Jackson Lewis P.C. • April 03, 2017
Those who follow developments in wage and hour class actions know that challenges to the exempt status of assistant managers are quite common.
Fisher Phillips • March 31, 2017
Our weekly California Legislature “hot list” provides you with a preview of the bills that are up (as well as other important legislative action) the following week.
Jackson Lewis P.C. • March 30, 2017
Our quarterly report discusses new developments in class action litigation and offers strategic guidance and tactical tips on how to defend such claims.
Jackson Lewis P.C. • March 29, 2017
Whether a federal court of appeals has jurisdiction to review an order denying class certification after the named plaintiffs voluntarily dismiss their claims with prejudice was the issue before the U.S. Supreme Court on March 21, 2017, when the Court heard oral argument in Microsoft Corporation v. Baker, No. 15-457. If this controversial procedural mechanism is allowed, a named plaintiff would be able to simply agree voluntarily to dismiss his or her claims with prejudice, then appeal the unfavorable judgment against class certification.
FordHarrison LLP • March 21, 2017
Executive Summary: A panel of the U.S. Court of Appeals for the Ninth Circuit recently overruled a lower court’s decision refusing to enforce an arbitration agreement, holding that the dispute resolution provision of the agreement was valid and enforceable and any invalid provisions could be severed. See Poublon v. C.H. Robinson Company, (9th Cir. Feb. 24, 2017).
Jackson Lewis P.C. • March 20, 2017
Employers facing multiple litigations can take solace in the fact that, sometimes, too much of a bad thing can be helpful. In Ruiz v. Brennan, 16-11061, the Fifth Circuit held that a pending administrative class action subsumed a plaintiff’s attempts to file an arguably duplicative individual claim in a separate action. As a result, the second litigation was dismissed without prejudice.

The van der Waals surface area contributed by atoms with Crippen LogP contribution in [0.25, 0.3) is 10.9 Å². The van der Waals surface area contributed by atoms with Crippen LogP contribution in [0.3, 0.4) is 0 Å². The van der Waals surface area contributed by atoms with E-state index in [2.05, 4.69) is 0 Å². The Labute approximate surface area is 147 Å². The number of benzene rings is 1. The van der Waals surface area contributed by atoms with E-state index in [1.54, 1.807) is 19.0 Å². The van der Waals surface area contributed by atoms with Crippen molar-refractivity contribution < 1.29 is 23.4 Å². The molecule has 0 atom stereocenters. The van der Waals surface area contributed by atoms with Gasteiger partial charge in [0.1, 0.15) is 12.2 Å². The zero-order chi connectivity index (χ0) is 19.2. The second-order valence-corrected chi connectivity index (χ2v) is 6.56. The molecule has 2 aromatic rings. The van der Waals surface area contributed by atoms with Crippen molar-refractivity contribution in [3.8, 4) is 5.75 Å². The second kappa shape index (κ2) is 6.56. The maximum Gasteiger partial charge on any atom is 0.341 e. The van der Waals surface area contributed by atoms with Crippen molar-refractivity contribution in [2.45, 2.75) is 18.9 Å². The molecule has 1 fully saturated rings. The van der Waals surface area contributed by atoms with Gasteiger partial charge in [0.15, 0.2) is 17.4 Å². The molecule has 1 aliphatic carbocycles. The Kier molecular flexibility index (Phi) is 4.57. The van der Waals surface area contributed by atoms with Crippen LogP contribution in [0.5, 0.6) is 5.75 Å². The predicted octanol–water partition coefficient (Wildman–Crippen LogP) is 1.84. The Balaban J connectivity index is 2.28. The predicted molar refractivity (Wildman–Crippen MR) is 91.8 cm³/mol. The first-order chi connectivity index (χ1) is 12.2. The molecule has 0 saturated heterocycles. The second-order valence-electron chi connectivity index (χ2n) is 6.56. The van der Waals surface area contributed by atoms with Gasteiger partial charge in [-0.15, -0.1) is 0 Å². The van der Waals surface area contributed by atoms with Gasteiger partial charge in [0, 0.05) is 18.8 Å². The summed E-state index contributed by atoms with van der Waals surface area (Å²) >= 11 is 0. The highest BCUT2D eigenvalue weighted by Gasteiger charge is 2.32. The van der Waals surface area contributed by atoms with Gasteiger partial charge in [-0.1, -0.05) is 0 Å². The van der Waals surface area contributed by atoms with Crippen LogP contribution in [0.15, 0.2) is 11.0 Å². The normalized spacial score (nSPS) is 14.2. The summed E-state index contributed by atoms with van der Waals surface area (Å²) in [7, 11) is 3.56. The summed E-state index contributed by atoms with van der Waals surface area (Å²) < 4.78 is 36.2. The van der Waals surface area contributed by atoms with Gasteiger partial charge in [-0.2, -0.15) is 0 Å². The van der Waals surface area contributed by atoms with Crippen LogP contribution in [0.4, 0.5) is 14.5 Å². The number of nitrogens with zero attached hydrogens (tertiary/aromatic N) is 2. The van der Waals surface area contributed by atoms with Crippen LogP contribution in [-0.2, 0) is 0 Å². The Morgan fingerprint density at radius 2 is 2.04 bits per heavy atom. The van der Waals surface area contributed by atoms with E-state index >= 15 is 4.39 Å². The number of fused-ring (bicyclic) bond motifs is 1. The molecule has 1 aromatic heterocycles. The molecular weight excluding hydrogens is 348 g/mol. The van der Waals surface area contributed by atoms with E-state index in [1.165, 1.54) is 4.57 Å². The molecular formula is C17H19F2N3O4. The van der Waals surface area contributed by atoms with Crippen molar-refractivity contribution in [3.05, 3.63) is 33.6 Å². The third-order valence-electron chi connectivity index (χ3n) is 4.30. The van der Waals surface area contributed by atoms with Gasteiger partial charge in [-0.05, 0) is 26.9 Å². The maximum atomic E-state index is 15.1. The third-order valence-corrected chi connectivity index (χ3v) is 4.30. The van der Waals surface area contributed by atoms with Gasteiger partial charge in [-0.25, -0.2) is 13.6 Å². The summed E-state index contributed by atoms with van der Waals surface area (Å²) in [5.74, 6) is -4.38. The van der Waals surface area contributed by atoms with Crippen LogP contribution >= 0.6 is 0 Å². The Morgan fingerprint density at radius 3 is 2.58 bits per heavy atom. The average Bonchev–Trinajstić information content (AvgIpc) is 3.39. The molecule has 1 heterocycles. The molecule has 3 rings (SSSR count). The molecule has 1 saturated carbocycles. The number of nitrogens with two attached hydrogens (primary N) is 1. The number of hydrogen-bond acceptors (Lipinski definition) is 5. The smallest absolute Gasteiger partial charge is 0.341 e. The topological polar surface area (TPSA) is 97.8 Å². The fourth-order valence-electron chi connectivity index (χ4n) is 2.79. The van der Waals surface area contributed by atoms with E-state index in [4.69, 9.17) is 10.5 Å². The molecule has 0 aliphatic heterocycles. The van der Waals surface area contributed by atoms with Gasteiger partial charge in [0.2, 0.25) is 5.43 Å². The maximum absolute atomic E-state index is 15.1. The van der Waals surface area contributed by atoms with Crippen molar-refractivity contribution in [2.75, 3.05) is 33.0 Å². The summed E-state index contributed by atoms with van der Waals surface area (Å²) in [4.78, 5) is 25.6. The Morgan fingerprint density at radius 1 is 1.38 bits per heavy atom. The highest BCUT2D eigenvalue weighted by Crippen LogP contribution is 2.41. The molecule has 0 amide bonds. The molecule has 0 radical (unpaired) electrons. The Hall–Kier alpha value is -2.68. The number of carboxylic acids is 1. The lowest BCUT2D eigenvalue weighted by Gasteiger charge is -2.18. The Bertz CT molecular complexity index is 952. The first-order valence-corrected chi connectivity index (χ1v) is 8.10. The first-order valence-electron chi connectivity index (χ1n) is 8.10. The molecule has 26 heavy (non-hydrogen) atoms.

Jackson Lewis P.C. • March 15, 2017
On March 6, 2017, the Supreme Court, in a one-sentence summary disposition, remanded the case of Gloucester County Sch. Bd. v. G.G. to the U.S. Court of Appeals for the Fourth Circuit “for further consideration in light of the guidance document issued by the Department of Education and Department of Justice on February 22, 2017.”
Jackson Lewis P.C. • March 10, 2017
Last night, the House approved the Fairness in Class Action Litigation Act by a vote of 220-201. To review our post last month detailing exactly how this bill would affect class action litigation, click here.
XpertHR • February 10, 2017
The US Supreme Court has announced it will wait to hear a trio of mandatory arbitration cases in employment until its next term, which does not begin until October. The cases involve three Fair Labor Standards Act disputes involving whether employers can use mandatory arbitration clauses to ban employees from bringing class action lawsuits.
Fisher Phillips • February 09, 2017
When the U.S. Supreme Court announced several weeks ago it would settle a dispute about whether employers can use mandatory class action waivers with their workers, most expected a final decision by June 2017. Employers were prepared to spend the next several months with their fingers crossed hoping the decision would fall in their favor, seeking clarity to a topic that has become increasingly muddled over the past year.